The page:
Zumthor’s building is a return to an outmoded form of architecture and urbanism, to a time when planners sought above all to bring order to a chaotic city, seeing their potential metropolis as an abstraction: a utopia of glass and steel, free of messiness, crime and germs. Perhaps the most influential planning mind of the 20th century, Le Corbusier, described the city as “a blank piece of paper, a clean tablecloth, upon which a single, integrated composition is imposed.”
Zumthor’s single, integrated composition (now tan instead of black!), raised high above the grime of the city, is just a building. The strength of LACMA as it stands now is its complexity; it’s more like a city, and a vibrantly messy one at that. It’s connected to the street, the neighborhood and its varied parts, encouraging movement between structures, levels and plazas, whether you’re in the museum or not. It’s one of the few major destinations in L.A. that feels like a true urban environment, not a newly manufactured one.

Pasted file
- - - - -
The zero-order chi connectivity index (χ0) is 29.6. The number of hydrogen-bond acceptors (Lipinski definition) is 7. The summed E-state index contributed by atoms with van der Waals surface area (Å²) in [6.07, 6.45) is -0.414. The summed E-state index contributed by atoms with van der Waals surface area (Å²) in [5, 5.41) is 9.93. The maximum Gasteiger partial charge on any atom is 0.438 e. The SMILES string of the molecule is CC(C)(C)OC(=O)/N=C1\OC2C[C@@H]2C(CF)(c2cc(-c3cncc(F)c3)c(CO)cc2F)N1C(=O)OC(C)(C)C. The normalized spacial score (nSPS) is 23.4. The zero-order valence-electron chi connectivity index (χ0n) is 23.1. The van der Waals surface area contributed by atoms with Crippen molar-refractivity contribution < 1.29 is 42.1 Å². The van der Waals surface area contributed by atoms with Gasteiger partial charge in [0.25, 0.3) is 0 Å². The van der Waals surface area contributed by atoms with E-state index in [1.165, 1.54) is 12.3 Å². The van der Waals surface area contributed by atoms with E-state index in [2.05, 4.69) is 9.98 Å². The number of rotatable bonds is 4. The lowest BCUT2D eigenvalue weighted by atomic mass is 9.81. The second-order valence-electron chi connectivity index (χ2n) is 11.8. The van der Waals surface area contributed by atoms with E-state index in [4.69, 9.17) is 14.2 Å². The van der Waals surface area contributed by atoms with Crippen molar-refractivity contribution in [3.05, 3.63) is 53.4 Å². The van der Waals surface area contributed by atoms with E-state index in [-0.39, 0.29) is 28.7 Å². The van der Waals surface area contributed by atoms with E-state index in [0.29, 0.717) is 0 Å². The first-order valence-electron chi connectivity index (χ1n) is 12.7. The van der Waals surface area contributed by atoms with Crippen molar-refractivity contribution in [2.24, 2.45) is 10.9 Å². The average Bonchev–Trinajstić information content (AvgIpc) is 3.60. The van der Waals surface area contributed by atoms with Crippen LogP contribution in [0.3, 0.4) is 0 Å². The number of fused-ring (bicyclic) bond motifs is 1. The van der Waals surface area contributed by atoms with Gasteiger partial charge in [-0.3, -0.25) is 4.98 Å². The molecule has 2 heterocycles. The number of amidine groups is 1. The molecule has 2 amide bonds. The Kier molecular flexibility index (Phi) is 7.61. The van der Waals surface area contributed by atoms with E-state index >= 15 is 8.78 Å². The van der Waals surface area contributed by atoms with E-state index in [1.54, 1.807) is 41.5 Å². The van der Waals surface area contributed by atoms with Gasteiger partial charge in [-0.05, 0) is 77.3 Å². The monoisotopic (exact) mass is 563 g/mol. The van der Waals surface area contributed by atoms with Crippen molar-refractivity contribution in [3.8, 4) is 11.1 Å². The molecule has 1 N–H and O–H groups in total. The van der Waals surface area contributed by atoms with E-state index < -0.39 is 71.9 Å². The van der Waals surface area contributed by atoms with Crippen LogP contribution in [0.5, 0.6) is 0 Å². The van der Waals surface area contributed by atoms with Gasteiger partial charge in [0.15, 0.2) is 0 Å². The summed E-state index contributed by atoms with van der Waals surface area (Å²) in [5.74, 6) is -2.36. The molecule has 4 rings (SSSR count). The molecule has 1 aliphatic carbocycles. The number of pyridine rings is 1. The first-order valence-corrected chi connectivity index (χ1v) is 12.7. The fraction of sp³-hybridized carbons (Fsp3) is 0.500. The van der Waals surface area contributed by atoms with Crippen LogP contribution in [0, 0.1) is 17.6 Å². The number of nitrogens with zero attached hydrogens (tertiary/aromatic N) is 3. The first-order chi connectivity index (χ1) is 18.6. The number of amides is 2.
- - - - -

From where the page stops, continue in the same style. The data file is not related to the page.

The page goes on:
LACMA Director Michael Govan has touted Zumthor’s single-story, self-contained form as an anti-hierarchical realm where no one type of art rises above another. But whatever benefits that idea may carry, and whatever variety and grace Zumthor’s design may hold inside, how can we, from an architectural, urban and environmental standpoint, promote tearing down and starting over?